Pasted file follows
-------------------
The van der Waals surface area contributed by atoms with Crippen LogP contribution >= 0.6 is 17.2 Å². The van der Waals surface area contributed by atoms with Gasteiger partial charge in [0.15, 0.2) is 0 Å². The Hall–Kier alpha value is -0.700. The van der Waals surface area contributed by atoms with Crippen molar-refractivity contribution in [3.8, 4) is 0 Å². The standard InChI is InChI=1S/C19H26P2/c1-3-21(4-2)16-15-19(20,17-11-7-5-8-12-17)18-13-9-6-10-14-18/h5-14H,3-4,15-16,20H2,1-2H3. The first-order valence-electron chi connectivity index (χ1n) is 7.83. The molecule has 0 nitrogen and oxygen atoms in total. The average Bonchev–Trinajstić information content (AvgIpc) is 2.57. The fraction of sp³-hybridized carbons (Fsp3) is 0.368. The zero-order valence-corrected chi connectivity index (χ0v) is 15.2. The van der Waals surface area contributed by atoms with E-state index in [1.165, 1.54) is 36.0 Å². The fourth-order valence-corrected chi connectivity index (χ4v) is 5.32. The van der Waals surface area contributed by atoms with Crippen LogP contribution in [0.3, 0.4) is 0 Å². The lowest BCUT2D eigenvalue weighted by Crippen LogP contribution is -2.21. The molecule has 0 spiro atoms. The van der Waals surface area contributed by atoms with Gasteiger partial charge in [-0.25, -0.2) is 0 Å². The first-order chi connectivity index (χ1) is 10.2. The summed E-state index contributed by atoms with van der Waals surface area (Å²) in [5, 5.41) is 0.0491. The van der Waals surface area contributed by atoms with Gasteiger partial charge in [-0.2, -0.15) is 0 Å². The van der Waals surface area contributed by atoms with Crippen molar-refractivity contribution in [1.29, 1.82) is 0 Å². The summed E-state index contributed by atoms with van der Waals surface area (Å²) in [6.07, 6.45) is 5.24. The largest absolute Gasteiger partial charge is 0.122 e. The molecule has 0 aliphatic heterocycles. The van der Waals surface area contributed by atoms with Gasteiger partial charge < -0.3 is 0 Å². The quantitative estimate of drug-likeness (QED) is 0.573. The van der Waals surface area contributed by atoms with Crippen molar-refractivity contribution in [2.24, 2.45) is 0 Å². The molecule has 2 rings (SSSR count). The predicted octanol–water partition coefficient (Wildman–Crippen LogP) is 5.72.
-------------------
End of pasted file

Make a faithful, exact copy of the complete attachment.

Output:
The van der Waals surface area contributed by atoms with Crippen LogP contribution >= 0.6 is 17.2 Å². The van der Waals surface area contributed by atoms with Gasteiger partial charge in [0.15, 0.2) is 0 Å². The Hall–Kier alpha value is -0.700. The van der Waals surface area contributed by atoms with Crippen molar-refractivity contribution in [3.8, 4) is 0 Å². The standard InChI is InChI=1S/C19H26P2/c1-3-21(4-2)16-15-19(20,17-11-7-5-8-12-17)18-13-9-6-10-14-18/h5-14H,3-4,15-16,20H2,1-2H3. The first-order valence-electron chi connectivity index (χ1n) is 7.83. The molecule has 0 nitrogen and oxygen atoms in total. The average Bonchev–Trinajstić information content (AvgIpc) is 2.57. The fraction of sp³-hybridized carbons (Fsp3) is 0.368. The zero-order valence-corrected chi connectivity index (χ0v) is 15.2. The van der Waals surface area contributed by atoms with E-state index in [1.165, 1.54) is 36.0 Å². The fourth-order valence-corrected chi connectivity index (χ4v) is 5.32. The van der Waals surface area contributed by atoms with Crippen LogP contribution in [0.3, 0.4) is 0 Å². The lowest BCUT2D eigenvalue weighted by Crippen LogP contribution is -2.21. The molecule has 0 spiro atoms. The van der Waals surface area contributed by atoms with Gasteiger partial charge in [-0.25, -0.2) is 0 Å². The first-order chi connectivity index (χ1) is 10.2. The summed E-state index contributed by atoms with van der Waals surface area (Å²) in [5, 5.41) is 0.0491. The van der Waals surface area contributed by atoms with Gasteiger partial charge in [-0.2, -0.15) is 0 Å². The van der Waals surface area contributed by atoms with Crippen molar-refractivity contribution in [1.29, 1.82) is 0 Å². The summed E-state index contributed by atoms with van der Waals surface area (Å²) in [6.07, 6.45) is 5.24. The largest absolute Gasteiger partial charge is 0.122 e. The molecule has 0 aliphatic heterocycles. The van der Waals surface area contributed by atoms with Gasteiger partial charge < -0.3 is 0 Å². The quantitative estimate of drug-likeness (QED) is 0.573. The van der Waals surface area contributed by atoms with Crippen molar-refractivity contribution in [2.24, 2.45) is 0 Å². The molecule has 2 rings (SSSR count). The predicted octanol–water partition coefficient (Wildman–Crippen LogP) is 5.72.